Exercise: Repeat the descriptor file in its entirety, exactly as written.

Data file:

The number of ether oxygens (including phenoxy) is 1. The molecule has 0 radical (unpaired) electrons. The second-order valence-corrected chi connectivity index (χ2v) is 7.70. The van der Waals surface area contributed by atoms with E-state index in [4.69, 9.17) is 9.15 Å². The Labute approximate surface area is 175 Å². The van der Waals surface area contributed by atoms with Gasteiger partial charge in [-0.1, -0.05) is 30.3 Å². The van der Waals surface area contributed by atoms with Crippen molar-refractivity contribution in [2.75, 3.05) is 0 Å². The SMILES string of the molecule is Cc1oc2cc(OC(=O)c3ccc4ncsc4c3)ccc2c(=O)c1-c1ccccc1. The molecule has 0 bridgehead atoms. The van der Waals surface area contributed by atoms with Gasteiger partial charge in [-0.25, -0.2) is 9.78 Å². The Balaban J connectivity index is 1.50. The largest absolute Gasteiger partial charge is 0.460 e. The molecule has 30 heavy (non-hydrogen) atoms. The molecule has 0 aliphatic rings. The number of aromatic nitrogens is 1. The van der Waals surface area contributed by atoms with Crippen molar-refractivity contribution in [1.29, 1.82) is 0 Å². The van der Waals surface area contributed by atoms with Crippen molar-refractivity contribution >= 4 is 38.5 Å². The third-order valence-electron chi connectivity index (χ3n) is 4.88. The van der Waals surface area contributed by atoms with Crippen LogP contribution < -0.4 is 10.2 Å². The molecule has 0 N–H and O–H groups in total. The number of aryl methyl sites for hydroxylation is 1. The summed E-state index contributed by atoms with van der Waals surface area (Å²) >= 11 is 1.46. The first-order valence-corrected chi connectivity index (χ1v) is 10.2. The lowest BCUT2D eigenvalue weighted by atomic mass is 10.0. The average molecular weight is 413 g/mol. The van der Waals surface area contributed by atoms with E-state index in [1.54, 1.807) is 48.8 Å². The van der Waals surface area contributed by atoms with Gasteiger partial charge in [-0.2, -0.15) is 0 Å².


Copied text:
The number of ether oxygens (including phenoxy) is 1. The molecule has 0 radical (unpaired) electrons. The second-order valence-corrected chi connectivity index (χ2v) is 7.70. The van der Waals surface area contributed by atoms with E-state index in [4.69, 9.17) is 9.15 Å². The Labute approximate surface area is 175 Å². The van der Waals surface area contributed by atoms with Gasteiger partial charge in [-0.1, -0.05) is 30.3 Å². The van der Waals surface area contributed by atoms with Crippen molar-refractivity contribution in [2.75, 3.05) is 0 Å². The SMILES string of the molecule is Cc1oc2cc(OC(=O)c3ccc4ncsc4c3)ccc2c(=O)c1-c1ccccc1. The molecule has 0 bridgehead atoms. The van der Waals surface area contributed by atoms with Gasteiger partial charge in [-0.25, -0.2) is 9.78 Å². The Balaban J connectivity index is 1.50. The largest absolute Gasteiger partial charge is 0.460 e. The molecule has 30 heavy (non-hydrogen) atoms. The molecule has 0 aliphatic rings. The number of aromatic nitrogens is 1. The van der Waals surface area contributed by atoms with Crippen molar-refractivity contribution in [1.29, 1.82) is 0 Å². The van der Waals surface area contributed by atoms with Crippen molar-refractivity contribution >= 4 is 38.5 Å². The third-order valence-electron chi connectivity index (χ3n) is 4.88. The van der Waals surface area contributed by atoms with Crippen LogP contribution < -0.4 is 10.2 Å². The molecule has 0 N–H and O–H groups in total. The number of aryl methyl sites for hydroxylation is 1. The summed E-state index contributed by atoms with van der Waals surface area (Å²) >= 11 is 1.46. The first-order valence-corrected chi connectivity index (χ1v) is 10.2. The lowest BCUT2D eigenvalue weighted by atomic mass is 10.0. The average molecular weight is 413 g/mol. The van der Waals surface area contributed by atoms with E-state index in [1.54, 1.807) is 48.8 Å². The van der Waals surface area contributed by atoms with Gasteiger partial charge in [-0.2, -0.15) is 0 Å².